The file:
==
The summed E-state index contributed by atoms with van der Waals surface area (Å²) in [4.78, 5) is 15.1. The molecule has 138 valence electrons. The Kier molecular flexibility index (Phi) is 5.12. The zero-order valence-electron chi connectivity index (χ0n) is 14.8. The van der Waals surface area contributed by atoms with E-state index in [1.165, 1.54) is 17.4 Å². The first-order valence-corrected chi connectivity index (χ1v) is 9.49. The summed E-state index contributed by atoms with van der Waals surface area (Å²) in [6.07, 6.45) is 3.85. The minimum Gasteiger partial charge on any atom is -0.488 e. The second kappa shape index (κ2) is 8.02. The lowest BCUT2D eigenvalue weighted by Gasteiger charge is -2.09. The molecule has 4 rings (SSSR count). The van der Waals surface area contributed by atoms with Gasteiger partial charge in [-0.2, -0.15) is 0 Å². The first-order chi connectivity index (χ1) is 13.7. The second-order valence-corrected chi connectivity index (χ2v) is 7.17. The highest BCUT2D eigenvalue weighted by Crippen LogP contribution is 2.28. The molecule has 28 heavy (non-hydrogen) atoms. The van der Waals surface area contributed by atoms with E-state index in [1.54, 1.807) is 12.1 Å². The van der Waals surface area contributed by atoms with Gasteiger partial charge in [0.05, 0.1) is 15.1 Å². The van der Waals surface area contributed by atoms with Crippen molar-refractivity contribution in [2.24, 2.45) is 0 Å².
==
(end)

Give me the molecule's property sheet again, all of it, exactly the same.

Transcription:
The summed E-state index contributed by atoms with van der Waals surface area (Å²) in [4.78, 5) is 15.1. The molecule has 138 valence electrons. The Kier molecular flexibility index (Phi) is 5.12. The zero-order valence-electron chi connectivity index (χ0n) is 14.8. The van der Waals surface area contributed by atoms with E-state index in [1.165, 1.54) is 17.4 Å². The first-order valence-corrected chi connectivity index (χ1v) is 9.49. The summed E-state index contributed by atoms with van der Waals surface area (Å²) in [6.07, 6.45) is 3.85. The minimum Gasteiger partial charge on any atom is -0.488 e. The second kappa shape index (κ2) is 8.02. The lowest BCUT2D eigenvalue weighted by Gasteiger charge is -2.09. The molecule has 4 rings (SSSR count). The van der Waals surface area contributed by atoms with Gasteiger partial charge in [-0.2, -0.15) is 0 Å². The first-order chi connectivity index (χ1) is 13.7. The second-order valence-corrected chi connectivity index (χ2v) is 7.17. The highest BCUT2D eigenvalue weighted by Crippen LogP contribution is 2.28. The molecule has 28 heavy (non-hydrogen) atoms. The van der Waals surface area contributed by atoms with E-state index in [1.54, 1.807) is 12.1 Å². The van der Waals surface area contributed by atoms with Gasteiger partial charge in [0.05, 0.1) is 15.1 Å². The van der Waals surface area contributed by atoms with Crippen molar-refractivity contribution in [2.24, 2.45) is 0 Å².